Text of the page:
Back to the Past with historian Ed Grimsdale
Poker became well known during Elections. Here’s Sir Robert Peel’s youngest son, the Liberal, Arthur W. Peel, referring to his prowess in 1865: “It was said of Dr Johnson that if his pistol missed fire he managed to knock you down with the butt-end; and so in the affair between my friend “Poker” and my enemy Murphy, if Langton does fail to inflict an incisive blow with the razor he will sure to deal a knock-out blow with that instrument, the name of which he bears so worthily.” (Laughter) Peel’s supporters knew that Langton had heckled Murphy, a rabid anti-Catholic rabble-rouser, a few days before in Warwick. So effective had been Langton’s retorts that fights broke out and Murphy sought refuge in the Warwick Arms
Two years later, Poker filled a hall at Leighton Buzzard despite there being “no bills to advertise the lecture”. Langton was giving forth on his favourite topic: universal male suffrage. Sadly, the Political Razor Grinder did not survive until 1918 to see his dream become law. Probably, he was the victim of his success at poker. The Luton Advertiser for 12th October 1872 takes up his story:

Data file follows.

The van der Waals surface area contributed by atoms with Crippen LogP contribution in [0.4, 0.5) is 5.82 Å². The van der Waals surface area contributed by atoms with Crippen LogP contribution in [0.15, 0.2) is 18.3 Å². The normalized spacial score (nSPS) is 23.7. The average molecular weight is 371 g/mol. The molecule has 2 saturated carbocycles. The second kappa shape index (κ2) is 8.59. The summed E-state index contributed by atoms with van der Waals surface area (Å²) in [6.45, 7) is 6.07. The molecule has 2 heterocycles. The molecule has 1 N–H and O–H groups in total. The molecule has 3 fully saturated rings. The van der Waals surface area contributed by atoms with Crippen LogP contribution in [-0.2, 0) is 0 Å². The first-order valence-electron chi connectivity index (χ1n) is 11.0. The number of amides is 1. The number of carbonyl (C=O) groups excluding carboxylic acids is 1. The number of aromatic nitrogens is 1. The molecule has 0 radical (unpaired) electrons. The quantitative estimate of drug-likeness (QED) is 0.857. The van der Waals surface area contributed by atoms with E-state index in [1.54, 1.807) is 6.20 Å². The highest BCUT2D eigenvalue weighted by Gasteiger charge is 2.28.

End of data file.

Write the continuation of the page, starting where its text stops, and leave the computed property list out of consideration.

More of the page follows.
WINSLOW: […] Poker had been drinking during the morning, and he went into a chemist’s shop where he ordered laudanum, saying he wanted it for a horse that had taken suddenly ill. He then walked out of the shop, and immediately swallowed the whole. He was conveyed to Dr. Newham’s surgery, where every possible restorative was applied without effect […] and he was taken on a stretcher to the Union [Work]house in a dying state. An Inquest was held before Dr. Robert De’Ath [of Buckingham] when the jury returned a verdict of suicide while in a state of temporary insanity. The deceased was forty-six years of age.